LinkedIn’s Platform Business Model Poises Company for Astronomical Future Growth

LinkedIn is an example of a company with an effective alignment of its business and operating model. LinkedIn is the world’s largest professional network with 332 million users, operating a multi-sided business model platform. To help assess LinkedIn’s business and operating model, I’ll use the “business model canvas” in conjunction with the firm’s operational assets as a framework.




LinkedIn is an example of a company with an effective alignment of its business and operating model. LinkedIn is the world’s largest professional network with 332 million users, operating a multi-sided business model platform. To help assess LinkedIn’s business and operating model, I’ll use the “business model canvas” in conjunction with the firm’s operational assets as a framework.

Customer Segments
LinkedIn’s customers are individual professionals and representatives from companies and agencies. In other words, LinkedIn’s mission and vision represent the value that the company endeavors to create for its users. Specifically, the consumer groups consist of recruiters, advertisers & marketers, developers, and professionals who use the Internet.

Value Proposition
LinkedIn’s mission is to “connect the world’s professionals to make them more productive and successful” and has a vision to “create economic opportunity for every professional in the world.” Specifically, LinkedIn allows its professional users to manage a professional online identity. For companies and agencies, LinkedIn provides a platform to reach and identify talent.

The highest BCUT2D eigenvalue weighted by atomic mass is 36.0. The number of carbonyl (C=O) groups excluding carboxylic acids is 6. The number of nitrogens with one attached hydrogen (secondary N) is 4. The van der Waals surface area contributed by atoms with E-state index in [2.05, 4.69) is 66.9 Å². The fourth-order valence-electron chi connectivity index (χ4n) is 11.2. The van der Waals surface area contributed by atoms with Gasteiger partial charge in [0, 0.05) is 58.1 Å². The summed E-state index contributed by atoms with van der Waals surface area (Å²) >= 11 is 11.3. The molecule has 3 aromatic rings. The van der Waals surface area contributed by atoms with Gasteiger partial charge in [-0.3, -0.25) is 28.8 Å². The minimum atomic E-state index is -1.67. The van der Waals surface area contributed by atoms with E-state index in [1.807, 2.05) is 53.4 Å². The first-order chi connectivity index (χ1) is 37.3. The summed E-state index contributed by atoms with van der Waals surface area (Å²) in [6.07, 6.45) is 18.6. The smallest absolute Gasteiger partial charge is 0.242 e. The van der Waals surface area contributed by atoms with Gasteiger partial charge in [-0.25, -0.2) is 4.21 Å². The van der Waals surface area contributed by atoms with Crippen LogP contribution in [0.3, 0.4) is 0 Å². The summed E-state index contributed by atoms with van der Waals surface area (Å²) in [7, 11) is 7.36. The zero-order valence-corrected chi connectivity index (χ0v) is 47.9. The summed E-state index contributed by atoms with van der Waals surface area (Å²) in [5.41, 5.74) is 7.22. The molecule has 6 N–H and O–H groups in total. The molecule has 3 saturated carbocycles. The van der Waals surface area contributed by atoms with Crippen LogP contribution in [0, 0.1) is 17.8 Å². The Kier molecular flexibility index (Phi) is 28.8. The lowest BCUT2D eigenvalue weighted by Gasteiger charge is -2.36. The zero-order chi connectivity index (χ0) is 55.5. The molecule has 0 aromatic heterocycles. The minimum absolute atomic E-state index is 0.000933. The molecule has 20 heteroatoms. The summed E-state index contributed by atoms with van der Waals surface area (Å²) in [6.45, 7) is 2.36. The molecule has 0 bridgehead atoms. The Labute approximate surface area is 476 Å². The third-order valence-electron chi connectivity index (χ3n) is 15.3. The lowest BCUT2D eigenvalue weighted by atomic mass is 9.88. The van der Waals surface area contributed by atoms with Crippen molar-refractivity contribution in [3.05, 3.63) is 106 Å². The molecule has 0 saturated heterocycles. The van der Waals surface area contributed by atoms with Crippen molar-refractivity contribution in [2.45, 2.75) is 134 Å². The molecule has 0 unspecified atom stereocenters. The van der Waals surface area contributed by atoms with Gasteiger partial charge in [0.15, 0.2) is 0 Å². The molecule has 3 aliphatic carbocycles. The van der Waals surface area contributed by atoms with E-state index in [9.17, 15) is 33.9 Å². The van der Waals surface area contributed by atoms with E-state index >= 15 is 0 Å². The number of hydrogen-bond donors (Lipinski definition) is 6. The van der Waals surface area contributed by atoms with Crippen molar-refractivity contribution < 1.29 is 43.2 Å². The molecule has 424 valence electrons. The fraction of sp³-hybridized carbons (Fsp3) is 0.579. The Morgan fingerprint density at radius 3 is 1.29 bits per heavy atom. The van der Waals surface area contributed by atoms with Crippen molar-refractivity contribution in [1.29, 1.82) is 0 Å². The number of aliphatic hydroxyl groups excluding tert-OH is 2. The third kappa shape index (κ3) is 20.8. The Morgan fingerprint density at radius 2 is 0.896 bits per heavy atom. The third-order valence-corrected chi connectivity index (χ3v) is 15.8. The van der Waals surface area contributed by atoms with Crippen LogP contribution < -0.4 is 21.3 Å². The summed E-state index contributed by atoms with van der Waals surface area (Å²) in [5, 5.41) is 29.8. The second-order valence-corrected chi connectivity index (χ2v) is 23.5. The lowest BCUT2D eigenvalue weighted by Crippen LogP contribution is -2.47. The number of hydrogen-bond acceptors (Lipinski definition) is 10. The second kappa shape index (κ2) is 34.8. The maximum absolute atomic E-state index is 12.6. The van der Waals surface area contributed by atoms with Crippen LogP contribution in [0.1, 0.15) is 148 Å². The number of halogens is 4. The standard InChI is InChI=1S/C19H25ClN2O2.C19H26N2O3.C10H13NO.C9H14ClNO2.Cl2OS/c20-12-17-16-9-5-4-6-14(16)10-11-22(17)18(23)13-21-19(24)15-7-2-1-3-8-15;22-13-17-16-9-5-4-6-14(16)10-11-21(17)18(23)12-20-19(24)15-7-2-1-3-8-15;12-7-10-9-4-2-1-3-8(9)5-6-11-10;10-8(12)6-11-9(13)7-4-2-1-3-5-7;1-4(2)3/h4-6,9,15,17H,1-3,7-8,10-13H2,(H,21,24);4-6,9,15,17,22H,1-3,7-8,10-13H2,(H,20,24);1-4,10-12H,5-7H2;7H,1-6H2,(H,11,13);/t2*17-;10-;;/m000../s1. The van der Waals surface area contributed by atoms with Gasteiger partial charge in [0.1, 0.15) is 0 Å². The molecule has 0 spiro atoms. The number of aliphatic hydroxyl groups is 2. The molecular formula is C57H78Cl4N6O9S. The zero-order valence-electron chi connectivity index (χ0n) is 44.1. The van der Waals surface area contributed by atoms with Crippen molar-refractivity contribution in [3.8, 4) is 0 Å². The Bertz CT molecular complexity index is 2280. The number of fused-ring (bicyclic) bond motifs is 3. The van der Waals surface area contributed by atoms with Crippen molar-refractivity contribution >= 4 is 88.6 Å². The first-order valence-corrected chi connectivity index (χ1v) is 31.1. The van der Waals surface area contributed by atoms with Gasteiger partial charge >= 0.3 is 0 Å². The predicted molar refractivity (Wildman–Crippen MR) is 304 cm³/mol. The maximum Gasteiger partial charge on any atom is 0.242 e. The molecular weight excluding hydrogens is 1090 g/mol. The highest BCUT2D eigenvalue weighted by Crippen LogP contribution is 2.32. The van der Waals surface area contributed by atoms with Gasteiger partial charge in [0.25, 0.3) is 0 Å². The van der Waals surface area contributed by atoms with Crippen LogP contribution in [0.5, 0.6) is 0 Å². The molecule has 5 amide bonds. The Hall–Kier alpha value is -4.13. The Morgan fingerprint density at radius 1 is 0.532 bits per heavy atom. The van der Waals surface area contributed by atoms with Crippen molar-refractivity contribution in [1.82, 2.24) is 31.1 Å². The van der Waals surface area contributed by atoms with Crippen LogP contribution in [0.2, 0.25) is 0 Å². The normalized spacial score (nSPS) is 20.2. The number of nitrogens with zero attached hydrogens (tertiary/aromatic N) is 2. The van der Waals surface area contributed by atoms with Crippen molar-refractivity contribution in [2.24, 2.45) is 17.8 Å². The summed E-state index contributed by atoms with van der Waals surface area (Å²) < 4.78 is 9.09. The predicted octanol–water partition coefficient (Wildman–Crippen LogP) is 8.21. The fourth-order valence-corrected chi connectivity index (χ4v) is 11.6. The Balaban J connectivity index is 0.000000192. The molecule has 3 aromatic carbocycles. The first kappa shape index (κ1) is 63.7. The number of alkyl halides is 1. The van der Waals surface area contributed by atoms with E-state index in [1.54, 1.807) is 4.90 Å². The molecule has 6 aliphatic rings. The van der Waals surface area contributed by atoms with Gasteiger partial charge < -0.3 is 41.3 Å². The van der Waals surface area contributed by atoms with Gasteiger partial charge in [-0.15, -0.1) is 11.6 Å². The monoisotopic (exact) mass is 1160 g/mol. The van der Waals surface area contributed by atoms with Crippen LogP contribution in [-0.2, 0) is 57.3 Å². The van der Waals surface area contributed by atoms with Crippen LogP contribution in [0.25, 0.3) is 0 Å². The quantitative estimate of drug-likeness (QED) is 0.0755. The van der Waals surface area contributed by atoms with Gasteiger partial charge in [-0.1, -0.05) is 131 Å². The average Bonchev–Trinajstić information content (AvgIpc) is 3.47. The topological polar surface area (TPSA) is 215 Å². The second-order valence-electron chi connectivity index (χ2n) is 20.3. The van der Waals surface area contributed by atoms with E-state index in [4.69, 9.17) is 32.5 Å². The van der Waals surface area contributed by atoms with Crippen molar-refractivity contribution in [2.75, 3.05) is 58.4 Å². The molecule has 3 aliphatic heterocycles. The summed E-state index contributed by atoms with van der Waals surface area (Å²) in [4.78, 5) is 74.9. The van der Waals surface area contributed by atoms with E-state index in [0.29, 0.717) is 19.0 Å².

Cost Structure
According to LinkedIn’s 2014 annual revenue, the company’s operating margin is 3%. This number compares to Facebook at 30%. I’m evaluating the cost structure, specifically the expenses of the firm’s operation, to assess the firm’s operating effectiveness. Although the operating margin seems to indicate that LinkedIn is ineffective in its operations, upon closer inspection, one realizes that these expenses result from discretionary and variable costs. A mere 35% of operating costs are as a result of General & Administrative expenses and Traffic Acquisition Costs. The bulk of its operating costs result from sales & marketing and product development, costs for which the firm can scale back without damaging the underlying firm assets.

Revenue Streams
While the firm’s operating effectiveness can help to gauge the model operational effectiveness of the business, the revenue earnings can provide insight into a firm’s business model effectiveness as revenue represents a firm’s ability to capture value. LinkedIn has three primary revenue streams: Talent Solutions, Marketing Solutions, and Premium Subscriptions. Talent solution products made up 57% of LinkedIn’s Q4 revenue, marketing solutions 23% and premium subscriptions 20%. The firm captures value primarily from its corporate key customers rather than the professionals for whom the company seeks to create value as stated in the mission and value statements. The fact that only a fifth of revenue is generated from individual professionals is an impairment to an otherwise healthy business model. LinkedIn also seems to recognize this as an issue as the company’s CEO, Jeff Weiner, stated that LinkedIn will increase prices for its premium users in its most recent earning call.